Baring in mind the sorry state of the economy last year you may have been a bit miffed to discover that the average amount of weekly pocket money went up. Children shouldn’t be feeling too smug though as the 2009 average of £6.24 is still well below the 2005 average of £8.37. If the recession has hit you hard then its natural that you’ll be looking at ways of cutting back. If you need to lower the amount of pocket money you’re giving don’t feel bad. Just explain to your child that times are tough at the moment and that everyone needs to pull together. If you take the time to make them feel involved you’ll be surprised at what they can deal with.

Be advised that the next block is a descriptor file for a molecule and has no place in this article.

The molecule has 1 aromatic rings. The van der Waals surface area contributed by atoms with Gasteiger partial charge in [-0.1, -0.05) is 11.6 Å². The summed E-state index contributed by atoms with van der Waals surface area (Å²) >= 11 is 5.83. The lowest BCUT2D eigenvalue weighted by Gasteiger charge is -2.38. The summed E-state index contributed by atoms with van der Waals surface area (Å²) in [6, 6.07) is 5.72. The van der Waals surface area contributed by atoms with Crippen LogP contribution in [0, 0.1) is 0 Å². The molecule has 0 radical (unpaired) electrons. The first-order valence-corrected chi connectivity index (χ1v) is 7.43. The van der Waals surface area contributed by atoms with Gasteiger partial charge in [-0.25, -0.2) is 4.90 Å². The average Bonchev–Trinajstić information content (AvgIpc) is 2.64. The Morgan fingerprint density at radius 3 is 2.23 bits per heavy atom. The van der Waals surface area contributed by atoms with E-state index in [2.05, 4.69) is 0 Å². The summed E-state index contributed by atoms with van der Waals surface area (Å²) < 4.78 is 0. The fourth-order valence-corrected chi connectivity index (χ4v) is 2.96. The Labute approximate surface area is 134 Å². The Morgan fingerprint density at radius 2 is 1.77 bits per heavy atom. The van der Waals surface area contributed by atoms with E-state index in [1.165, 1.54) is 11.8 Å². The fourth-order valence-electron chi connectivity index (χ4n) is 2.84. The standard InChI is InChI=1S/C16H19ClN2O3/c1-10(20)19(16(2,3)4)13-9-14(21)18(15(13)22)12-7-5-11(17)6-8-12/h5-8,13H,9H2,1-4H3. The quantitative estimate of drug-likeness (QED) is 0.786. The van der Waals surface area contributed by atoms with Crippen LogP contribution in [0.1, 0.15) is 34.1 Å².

Some parents prefer to set chores that need to be done before their child ‘earns’ their pocket money. Again, this is entirely up to you and obviously will partly depend on how old your child is. Rest assured, if your child DOESN’T do their chores and pocket money is withheld… well, even the youngest kids will learn from that quick smart! Of course, some parents may feel it unnecessary to pay their children for chores that should be done anyway. In this case, perhaps you can divide the chores into things that need to be done (eg. – cleaning their room or helping with the dishes) and extra chores they can earn pocket money from (like helping in the garden). Another option is to set a minimum amount of pocket money – say, £3 per week – then offer an extra 50p (or whatever you think is appropriate) for any chores you’d like them to do that week, such as making the bed or tidying up the toys. As they get older and their pocket money increases, these chores should become part of what is expected of them, and you can offer different ‘bonus’ chores. It’s a good way to show not only the rewards that come from hard work, but also how important it is to contribute at home as part of the family. Making your child “earn” their money will also help them to start appreciating its worth.